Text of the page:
Johannes Brahms's letter to Clara Schumann: "Art is a republic. You should take that as a motto. You are far too aristocratic. . . . Do not place one artist in a higher rank and expect the others to regard him as their superior, as dictator. His gifts will make him a beloved and respected citizen of this republic, but will not make him consul or emperor."
Clara Schumann's reply: "It is true that I am often greatly struck by the richness of your genius, that you always seem to me one on whom heaven has poured out its best gifts, that I love and honor you for the sake of many glorious works. All this has fastened its roots deep down in my heart, so, dearest Johannes, do not trouble to kill it all by your cold philosophizing."
Robert Schumann's last words to Clara: "My... I know..." He was trying to say: "My Clara, I know you." He couldn't speak Clara's name since a suicide attempt two years before his death in an asylum, Clara and Brahms was with him during his final days.
I read some 200 pages of Jan Swafford's fascinating biography of Brahms while travelling during the holidays. Before this I never looked closely into the heartbreaking story of Brahms' relationship with Robert and Clara Schumann. It's such a sad thing to see beauty decay. It's sadder still, to see Brahms developed into a mature artist at the same time when Schumann's inspiration and health torn away. Brahms denied both Robert's prediction and Clara's love, meanwhile all his life he promoted Schumann's works and dedicated his chief muse Clara many masterpieces. What a total, um, what's the word, well, dude.
To coordinate with the reading, I'm in the process of making a chronicle playlist of Brahms' works. Here's part 1: Johannes Brahms: Op. 1-30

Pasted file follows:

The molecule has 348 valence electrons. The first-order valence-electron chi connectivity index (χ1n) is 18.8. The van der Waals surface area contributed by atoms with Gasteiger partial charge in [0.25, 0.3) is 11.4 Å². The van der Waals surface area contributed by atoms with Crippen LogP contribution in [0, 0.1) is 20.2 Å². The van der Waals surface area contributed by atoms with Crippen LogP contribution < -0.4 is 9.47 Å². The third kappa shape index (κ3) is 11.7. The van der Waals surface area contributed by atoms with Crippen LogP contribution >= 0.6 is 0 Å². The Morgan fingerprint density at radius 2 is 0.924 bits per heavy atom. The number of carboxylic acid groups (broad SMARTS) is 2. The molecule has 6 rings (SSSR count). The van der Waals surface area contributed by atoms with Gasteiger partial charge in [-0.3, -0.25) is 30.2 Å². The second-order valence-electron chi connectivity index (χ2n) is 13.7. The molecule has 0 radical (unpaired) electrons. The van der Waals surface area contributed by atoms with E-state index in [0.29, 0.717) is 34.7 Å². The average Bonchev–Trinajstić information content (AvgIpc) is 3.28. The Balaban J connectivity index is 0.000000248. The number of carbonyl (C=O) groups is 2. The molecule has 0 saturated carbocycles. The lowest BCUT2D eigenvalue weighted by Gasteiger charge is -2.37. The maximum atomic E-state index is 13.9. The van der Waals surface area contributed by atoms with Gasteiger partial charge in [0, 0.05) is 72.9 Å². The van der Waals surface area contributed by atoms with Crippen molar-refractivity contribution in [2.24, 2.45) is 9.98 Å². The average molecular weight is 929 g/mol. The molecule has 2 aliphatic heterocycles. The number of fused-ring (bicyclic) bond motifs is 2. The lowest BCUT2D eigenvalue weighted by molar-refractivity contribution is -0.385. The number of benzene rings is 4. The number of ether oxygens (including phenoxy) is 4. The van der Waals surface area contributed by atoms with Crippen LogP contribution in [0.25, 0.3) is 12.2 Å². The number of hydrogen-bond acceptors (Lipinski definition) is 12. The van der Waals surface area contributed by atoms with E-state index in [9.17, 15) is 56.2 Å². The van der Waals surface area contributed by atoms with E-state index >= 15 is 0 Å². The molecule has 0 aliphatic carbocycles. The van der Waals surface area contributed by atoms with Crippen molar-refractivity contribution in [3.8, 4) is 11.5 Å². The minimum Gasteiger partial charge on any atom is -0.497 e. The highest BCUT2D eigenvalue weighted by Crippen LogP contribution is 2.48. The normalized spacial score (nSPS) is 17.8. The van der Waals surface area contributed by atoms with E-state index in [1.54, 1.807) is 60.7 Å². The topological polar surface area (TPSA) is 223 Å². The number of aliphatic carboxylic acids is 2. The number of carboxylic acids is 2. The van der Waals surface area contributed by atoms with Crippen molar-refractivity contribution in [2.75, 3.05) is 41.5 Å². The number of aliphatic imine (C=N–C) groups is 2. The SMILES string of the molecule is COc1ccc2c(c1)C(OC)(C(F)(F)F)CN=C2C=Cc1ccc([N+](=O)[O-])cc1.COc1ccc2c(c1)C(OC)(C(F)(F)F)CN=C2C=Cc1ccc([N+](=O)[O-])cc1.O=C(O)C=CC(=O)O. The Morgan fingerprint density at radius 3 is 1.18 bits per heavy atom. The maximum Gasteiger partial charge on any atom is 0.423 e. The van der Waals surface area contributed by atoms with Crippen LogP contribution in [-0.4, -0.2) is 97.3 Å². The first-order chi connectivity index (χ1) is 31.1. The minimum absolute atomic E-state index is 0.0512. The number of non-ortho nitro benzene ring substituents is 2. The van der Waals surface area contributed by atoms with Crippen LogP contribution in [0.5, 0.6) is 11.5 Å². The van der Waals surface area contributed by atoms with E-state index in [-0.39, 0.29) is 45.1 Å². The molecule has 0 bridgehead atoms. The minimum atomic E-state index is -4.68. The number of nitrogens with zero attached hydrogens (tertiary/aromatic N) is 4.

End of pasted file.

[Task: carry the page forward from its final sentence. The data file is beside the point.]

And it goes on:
I included both the original 1854 version of the Piano Trio No.1, and the 1891 revised version. For the piano music, beside the modern recordings I also added in some historical recordings from Backhaus and Kempff, both were born while Brahms was alive and noted for their Brahms interpretation.
The Op. 9 Schumann Variations might be Brahms' most personal composition. In the tenth variation he used a Clara theme, which Schumann himself also used in his Impromptu. Brahms sent it to Schumann in the clinic. Schumann loved the music but couldn't remember that theme.
In the Swan Songs playlist there's Schumann's last composition, a set of variations for piano put down days before his collapse. Brahms wrote a subtle set of new variations on Schumann's theme for piano four-hand.
One last word for the String Sextet No.1 Op. 18, if I was going to make a "I've known Four Seasons, For Elise and Eine kleine Nachtmusik etc. Now what?" playlist, I'd definetely put the 2nd movement, the Andante in it.
Happy listening, and please stay tuned for part 2.